masthead for Beyond Google: The Invisible Web with a spiderweb next to it

Glossary

Database: A system of data organized in records and fields for fast retrieval. Databases have their own individual search tool.

Dark Web: This term usually refers to the "dark side" of the web experience which is also part of the Invisible Web. This dark side includes the world of illicit activities such as drug dealing, pornography, sexual predators and other crimes. It can offer anonymity to those who wish it. Reference to the dark web may include mention of the TOR Project or the Hidden Wiki.

Deep Web: This is another name favored by some for the Invisible Web.

Directory: This kind of search tool categorizes information sources. It does lead the user to the front door of sites that offer information. Directories are by their nature selective rather than exhaustive and can be limited in scope.

Dynamic (dynamically generated): This refers to information generated only in response to a specific database query. It ceases to exist afterwards.

Federated Search: A federated search tool gathers together several web resources such as specialized search engines and databases, and permits them all to be searched together from one search query. These tools usually have a subject orientation such as medicine or business. They may incorporate Invisible Web resources.

Filters: Google regularly "personalizes" searching by reviewing an individual's search patterns to base their future search results around their preferences. This may mean that an individual will only receive search results that favor their own biases and interests. Many people do not realize that his customization is happening and that they are only receiving a partial answer to their query or only what the search engine thinks that they want to receive. The information that has been screened or filtered out becomes part of their Invisible Web. Most researchers need to see the whole picture and all sides of an issue. Google does have a way for individuals to opt out of this personalization, but as most people don't realize it is happening, they won't seek the opt-out.

Harvesting: This term is often used to describe the process of finding information on the Web.

Hidden Web: This is another name favored by some for the Invisible Web.

Horizontal Search: This term is used to describe the kind of searching done when using a general-purpose search engine which draws on a broad number of surface Web resources.

Mining: This term is often used to describe the process of finding Information on the Web.

Mobile Web Searching: Mobile access to the web may be defined by the apps a person uses. Apps create their own search world which may leave a lot of untapped resources in an Invisible Web.

Niche Search: Niche searching refers to a very specific, narrow, but deep search into specialized resources from both the surface and Invisible Web. Niche is even more specialized than a vertical search (See definition below).

Opaque Web: This term refers to material that can be but is not included in search engine results. Some omissions may be due to new material being added and not yet picked up by web crawler programs or information being placed deeper within a site than web crawlers usually reach.

Personalized Searching: See Filters

Private Web: These sites have been intentionally excluded from web search engine results by their sponsors. They may have password protections or be programmed as a "Noindex" site, which tells web crawlers not to index the page.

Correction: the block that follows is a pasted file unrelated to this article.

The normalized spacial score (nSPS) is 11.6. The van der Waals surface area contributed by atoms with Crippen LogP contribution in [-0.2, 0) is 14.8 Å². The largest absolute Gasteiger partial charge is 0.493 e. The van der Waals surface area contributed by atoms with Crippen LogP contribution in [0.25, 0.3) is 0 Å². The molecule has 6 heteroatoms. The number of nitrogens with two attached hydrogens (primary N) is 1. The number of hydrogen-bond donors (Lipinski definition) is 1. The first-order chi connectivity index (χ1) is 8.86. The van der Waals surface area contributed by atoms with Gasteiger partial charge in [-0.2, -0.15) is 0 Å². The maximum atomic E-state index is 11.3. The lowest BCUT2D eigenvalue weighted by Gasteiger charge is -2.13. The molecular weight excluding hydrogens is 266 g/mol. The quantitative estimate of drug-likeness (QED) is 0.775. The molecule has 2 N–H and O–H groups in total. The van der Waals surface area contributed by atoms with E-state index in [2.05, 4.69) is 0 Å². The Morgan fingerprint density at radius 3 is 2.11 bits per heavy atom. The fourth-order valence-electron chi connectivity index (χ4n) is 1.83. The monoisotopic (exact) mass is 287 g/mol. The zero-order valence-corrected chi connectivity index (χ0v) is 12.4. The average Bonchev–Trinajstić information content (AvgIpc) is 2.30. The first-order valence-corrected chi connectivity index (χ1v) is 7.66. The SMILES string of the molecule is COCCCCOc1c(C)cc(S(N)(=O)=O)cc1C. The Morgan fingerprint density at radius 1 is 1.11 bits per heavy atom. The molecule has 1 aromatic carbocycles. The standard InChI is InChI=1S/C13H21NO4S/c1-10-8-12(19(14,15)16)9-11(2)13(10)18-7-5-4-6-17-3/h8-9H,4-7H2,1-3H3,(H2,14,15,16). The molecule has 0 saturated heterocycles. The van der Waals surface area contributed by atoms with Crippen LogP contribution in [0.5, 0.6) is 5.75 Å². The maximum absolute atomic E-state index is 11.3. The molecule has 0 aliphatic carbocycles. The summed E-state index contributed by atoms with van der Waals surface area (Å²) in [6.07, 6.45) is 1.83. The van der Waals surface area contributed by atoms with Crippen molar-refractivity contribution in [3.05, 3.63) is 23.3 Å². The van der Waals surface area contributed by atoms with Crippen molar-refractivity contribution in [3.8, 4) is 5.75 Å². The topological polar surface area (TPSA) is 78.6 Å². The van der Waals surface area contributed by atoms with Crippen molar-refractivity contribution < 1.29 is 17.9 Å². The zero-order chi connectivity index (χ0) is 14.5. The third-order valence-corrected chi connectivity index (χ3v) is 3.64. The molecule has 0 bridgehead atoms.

Proprietary Web: This term refers to sites that require the user to be registered for use before access can be given.

Real-time searching: Search engines have never been very good about offering real time searching. Their spiders review the web constantly but can't keep track of every news item that occurs on a daily basis. This means that for a limited time new resources may not be found using a search engine and may reside in the Invisible Web while waiting for listing in the search engine indexing.

Search Engine: This refers to a computer program that can help users find information on the World Wide Web.

Search Engine Optimizers (SEOs): There is a whole industry that devotes its focus on helping websites establish good replacements in search results. It is important, for instance, for companies to see their products listed in the top ten search results as that may be as far as the majority of individuals want to look for their information. SEO's help organization design their web pages in a way that helps them gain top placements in search results.

Spider: Also referred to as a "Web Crawler," this program used by search engines, retrieves information from a web page and follows and web links for indexing purposes.

Split-Level Searching: General search engines such as Google can be used to find databases which reside in the Invisible Web. A searcher can frame a query using a subject and adding the term databases to the search (e.g. solar energy and databases.) The results will be a list of databases that will each then have to be searched individually for their content. This process is called split-level searching.

Static: Fixed and reliable links are referred to as "static."

Subscription Databases: These databases are fee based.

Surface Web: Sometimes referred to as the "Visible Web", it represents World Wide Web content found by using search engines.

Vertical Search: This term is used to describe searching which delves deeply into a subject. It implies the researcher is using specialized search tools and retrieving materials from both the surface and Invisible Web.

Visible Web: See "Surface Web."

Web Crawler: Sometimes called a "spider," this is a program used by search engines to locate and retrieve web pages and the references linked to them for indexing purposes.

Updated December 2014